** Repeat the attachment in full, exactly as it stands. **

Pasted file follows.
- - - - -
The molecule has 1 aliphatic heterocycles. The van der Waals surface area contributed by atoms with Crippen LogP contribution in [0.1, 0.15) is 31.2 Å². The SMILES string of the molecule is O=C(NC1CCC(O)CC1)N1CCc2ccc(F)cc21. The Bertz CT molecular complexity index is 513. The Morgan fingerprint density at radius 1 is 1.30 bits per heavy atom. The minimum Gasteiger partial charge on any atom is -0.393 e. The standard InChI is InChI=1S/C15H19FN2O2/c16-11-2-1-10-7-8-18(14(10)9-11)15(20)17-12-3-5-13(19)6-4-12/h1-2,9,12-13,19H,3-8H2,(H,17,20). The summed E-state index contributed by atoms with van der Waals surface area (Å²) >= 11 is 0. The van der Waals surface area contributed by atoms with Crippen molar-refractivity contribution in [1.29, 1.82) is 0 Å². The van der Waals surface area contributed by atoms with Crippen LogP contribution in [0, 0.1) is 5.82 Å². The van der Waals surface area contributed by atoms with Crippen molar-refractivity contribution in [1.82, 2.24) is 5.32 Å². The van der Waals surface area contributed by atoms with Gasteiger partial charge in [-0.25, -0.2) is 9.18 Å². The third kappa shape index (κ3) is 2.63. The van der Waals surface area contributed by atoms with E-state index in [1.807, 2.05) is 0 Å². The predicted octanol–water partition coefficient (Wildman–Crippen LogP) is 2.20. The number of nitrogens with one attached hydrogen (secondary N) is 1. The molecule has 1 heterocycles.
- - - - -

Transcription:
The molecule has 1 aliphatic heterocycles. The van der Waals surface area contributed by atoms with Crippen LogP contribution in [0.1, 0.15) is 31.2 Å². The SMILES string of the molecule is O=C(NC1CCC(O)CC1)N1CCc2ccc(F)cc21. The Bertz CT molecular complexity index is 513. The Morgan fingerprint density at radius 1 is 1.30 bits per heavy atom. The minimum Gasteiger partial charge on any atom is -0.393 e. The standard InChI is InChI=1S/C15H19FN2O2/c16-11-2-1-10-7-8-18(14(10)9-11)15(20)17-12-3-5-13(19)6-4-12/h1-2,9,12-13,19H,3-8H2,(H,17,20). The summed E-state index contributed by atoms with van der Waals surface area (Å²) >= 11 is 0. The van der Waals surface area contributed by atoms with Crippen molar-refractivity contribution in [1.29, 1.82) is 0 Å². The van der Waals surface area contributed by atoms with Crippen LogP contribution in [0, 0.1) is 5.82 Å². The van der Waals surface area contributed by atoms with Crippen molar-refractivity contribution in [1.82, 2.24) is 5.32 Å². The van der Waals surface area contributed by atoms with Gasteiger partial charge in [-0.25, -0.2) is 9.18 Å². The third kappa shape index (κ3) is 2.63. The van der Waals surface area contributed by atoms with E-state index in [1.807, 2.05) is 0 Å². The predicted octanol–water partition coefficient (Wildman–Crippen LogP) is 2.20. The number of nitrogens with one attached hydrogen (secondary N) is 1. The molecule has 1 heterocycles.